start-ups

Fire Power and Artillery

There are two oft said, contrasting adages in early stage investing. Both of them may be true.

The first adage is “The only thing that matters is the people.” Start-ups are malleable forms, especially in their earliest days. The product plan is immediately dated as soon as it is drafted. The first user tests will do nothing, if not show how far off the mark a company’s original assumptions were. The product and direction of any start-up is bound to change. The constant is the people. If you invest in the right people, they will know how to continually revisit, reshape and adapt their original vision to build a great company – even if it ultimately is very different from the one they originally set out to build. These people are heat seeking missiles.

The second adage is “Bet on the racetrack, not the horse.” In other words, find a large, fast growing market and you are bound to have a good outcome. If the team is just mostly right about the product, the product will at least be good enough to build a business around it. The rising tide of a new and growing market will create value. The market will have a greater impact on the outcome of the business than the individuals behind it.

There’s an obvious tension between these two viewpoints. More often than not, I find myself leaning towards the people part of the equation. The primary thing that matters is people. The best people find great markets in which to build products and companies. This is what unifies the two opposing adages.

If you could find a team that included Facebook’s first Partner Engineer, someone who has carried the beeper for Google.com, and a stud Google engineer coming off of his first start-up exit, you’d know that they were working on something big. And that’s why I’m so excited to welcome Artillery to the First Round portfolio. Ankur Pansari, Mark Logan and Ian Langworth are turning every browser into a game console. If you have followed Valve, you know about the power of simple discovery. If you have followed Nexon (remember the EA rumors?), you know about the power of free to play. The team at Artillery is working to to combine simple discovery and free to play with instant play. A game console in every browser.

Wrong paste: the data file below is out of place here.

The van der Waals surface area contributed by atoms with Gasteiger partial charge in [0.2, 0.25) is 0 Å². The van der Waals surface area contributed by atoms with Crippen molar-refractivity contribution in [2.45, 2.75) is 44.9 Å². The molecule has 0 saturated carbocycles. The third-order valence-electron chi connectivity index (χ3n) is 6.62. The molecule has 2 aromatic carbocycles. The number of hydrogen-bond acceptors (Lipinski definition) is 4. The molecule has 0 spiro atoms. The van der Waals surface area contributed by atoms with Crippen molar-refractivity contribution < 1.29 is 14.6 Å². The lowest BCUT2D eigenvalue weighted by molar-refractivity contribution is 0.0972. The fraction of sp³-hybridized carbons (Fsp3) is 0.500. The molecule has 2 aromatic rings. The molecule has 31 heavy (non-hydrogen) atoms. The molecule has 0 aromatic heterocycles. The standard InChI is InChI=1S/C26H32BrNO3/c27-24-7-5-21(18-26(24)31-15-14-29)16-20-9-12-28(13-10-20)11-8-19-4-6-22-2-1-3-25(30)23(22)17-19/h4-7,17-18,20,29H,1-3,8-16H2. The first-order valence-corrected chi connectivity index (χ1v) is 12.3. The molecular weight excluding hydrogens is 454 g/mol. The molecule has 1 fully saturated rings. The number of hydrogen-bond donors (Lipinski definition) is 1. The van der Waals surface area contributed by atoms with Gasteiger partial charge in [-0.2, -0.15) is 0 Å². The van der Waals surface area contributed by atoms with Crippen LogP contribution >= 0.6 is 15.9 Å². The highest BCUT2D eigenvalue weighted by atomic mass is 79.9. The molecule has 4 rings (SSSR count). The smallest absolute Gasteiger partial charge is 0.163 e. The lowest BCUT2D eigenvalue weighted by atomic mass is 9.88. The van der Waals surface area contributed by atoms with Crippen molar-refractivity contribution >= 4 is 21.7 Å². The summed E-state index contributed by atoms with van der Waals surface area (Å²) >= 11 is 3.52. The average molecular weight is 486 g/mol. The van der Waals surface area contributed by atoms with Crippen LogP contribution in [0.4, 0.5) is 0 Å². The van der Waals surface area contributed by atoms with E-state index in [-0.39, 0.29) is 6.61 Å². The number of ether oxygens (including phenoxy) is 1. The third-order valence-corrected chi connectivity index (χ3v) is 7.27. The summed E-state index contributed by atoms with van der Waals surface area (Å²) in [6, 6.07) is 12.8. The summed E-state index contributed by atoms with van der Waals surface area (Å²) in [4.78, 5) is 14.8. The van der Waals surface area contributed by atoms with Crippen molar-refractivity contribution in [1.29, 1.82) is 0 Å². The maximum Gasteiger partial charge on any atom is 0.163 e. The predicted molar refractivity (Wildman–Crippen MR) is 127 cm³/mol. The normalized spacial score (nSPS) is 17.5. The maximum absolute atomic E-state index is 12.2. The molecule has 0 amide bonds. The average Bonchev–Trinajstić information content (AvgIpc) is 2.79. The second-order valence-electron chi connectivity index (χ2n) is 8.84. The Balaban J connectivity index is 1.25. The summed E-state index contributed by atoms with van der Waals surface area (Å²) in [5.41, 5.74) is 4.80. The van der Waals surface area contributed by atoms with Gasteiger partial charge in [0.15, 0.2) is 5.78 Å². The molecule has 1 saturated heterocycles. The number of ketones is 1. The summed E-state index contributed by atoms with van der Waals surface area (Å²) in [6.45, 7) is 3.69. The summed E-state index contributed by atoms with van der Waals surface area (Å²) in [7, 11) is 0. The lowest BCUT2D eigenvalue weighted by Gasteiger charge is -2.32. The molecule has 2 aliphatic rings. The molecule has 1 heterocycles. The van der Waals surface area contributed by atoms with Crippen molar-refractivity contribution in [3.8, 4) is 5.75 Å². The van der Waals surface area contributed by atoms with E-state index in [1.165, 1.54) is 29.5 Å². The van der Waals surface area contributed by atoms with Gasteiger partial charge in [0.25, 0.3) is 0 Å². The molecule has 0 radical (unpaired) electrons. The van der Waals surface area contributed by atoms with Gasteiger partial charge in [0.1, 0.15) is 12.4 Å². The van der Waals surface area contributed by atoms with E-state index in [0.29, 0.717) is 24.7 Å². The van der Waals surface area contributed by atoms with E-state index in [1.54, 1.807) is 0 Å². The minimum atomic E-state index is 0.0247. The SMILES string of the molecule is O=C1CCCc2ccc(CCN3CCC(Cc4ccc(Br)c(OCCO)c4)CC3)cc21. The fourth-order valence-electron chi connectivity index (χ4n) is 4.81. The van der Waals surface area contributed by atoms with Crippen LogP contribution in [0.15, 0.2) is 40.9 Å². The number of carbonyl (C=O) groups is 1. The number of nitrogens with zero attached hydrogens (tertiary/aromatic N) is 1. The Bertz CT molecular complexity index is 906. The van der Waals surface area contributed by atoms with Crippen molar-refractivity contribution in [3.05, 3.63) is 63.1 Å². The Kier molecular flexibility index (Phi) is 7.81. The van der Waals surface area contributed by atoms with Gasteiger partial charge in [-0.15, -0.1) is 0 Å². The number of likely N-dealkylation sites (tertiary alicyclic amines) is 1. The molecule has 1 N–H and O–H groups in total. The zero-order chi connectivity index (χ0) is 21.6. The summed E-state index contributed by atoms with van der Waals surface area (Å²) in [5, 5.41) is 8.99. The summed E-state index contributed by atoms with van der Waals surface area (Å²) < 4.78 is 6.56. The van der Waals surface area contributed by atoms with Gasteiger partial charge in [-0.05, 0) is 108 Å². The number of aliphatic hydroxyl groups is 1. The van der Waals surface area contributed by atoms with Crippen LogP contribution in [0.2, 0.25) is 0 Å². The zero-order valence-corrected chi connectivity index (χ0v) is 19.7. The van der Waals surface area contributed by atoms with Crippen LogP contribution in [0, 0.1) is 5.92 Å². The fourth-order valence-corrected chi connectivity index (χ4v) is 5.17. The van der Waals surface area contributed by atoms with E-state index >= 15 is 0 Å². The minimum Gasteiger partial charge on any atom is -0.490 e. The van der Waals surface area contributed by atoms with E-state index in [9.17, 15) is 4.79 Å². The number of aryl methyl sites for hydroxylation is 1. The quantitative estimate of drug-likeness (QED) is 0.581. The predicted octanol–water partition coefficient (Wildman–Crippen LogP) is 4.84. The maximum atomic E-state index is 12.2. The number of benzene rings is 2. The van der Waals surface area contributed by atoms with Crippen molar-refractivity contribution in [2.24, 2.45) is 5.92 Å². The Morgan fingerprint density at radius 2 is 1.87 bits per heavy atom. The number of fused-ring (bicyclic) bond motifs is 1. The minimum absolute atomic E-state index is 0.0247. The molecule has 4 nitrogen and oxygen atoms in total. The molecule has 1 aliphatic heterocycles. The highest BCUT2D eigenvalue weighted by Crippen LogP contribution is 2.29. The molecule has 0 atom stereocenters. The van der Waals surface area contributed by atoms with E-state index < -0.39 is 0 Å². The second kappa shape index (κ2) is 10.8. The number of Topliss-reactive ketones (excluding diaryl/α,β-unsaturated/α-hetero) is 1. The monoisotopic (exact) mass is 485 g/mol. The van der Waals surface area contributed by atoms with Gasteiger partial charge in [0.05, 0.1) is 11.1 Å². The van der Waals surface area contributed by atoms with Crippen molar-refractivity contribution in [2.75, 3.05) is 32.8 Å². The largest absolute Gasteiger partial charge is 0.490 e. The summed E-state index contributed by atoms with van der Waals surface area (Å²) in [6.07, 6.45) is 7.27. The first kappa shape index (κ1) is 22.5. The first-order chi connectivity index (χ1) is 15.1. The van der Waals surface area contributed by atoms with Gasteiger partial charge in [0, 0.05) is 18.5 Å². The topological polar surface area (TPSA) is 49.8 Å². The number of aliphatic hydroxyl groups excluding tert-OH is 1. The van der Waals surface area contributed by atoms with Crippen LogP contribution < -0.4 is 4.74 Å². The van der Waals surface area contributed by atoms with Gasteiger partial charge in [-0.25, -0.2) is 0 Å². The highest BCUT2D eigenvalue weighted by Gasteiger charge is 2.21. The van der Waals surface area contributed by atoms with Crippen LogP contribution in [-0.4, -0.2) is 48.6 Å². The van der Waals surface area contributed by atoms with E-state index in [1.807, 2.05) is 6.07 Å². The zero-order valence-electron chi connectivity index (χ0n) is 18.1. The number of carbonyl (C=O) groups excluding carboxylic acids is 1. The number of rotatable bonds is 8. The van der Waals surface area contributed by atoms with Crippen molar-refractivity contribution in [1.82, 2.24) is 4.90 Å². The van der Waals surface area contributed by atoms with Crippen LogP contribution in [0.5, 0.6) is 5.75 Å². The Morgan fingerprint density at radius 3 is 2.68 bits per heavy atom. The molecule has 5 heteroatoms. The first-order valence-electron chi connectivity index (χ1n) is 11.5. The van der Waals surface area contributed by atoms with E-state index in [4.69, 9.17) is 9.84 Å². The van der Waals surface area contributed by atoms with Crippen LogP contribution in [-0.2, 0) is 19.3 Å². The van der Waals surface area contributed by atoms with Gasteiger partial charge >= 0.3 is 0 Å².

Artillery is a big idea. I’m not surprised that a team with so much fire power is working on it.

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One thought on “Fire Power and Artillery

  1. Great blog post Kent! If you invest in the “right people” and “right space” the people should (one hopes) develop the right business model, through a series of pivots, to exploit the space. Although, it seems that sometimes you might invest in good people and a good space, but the business ends in a temporary setback (aka “business failure”, if you’re not an entrepreneur)…I suspect that positioning, timing, and taking the right opportunities when they present themselves also have a lot to do with the success or failure of a startup. What do you think?

    FYI: I’m the founder of Xper.com, a startup focused on helping people have better, more meaningful experiences. Please take a look at Xper.com or http://www.crunchbase.com/company/xper for more info. Please reach out to me when you have a moment. I would like to have a brief discussion with you.

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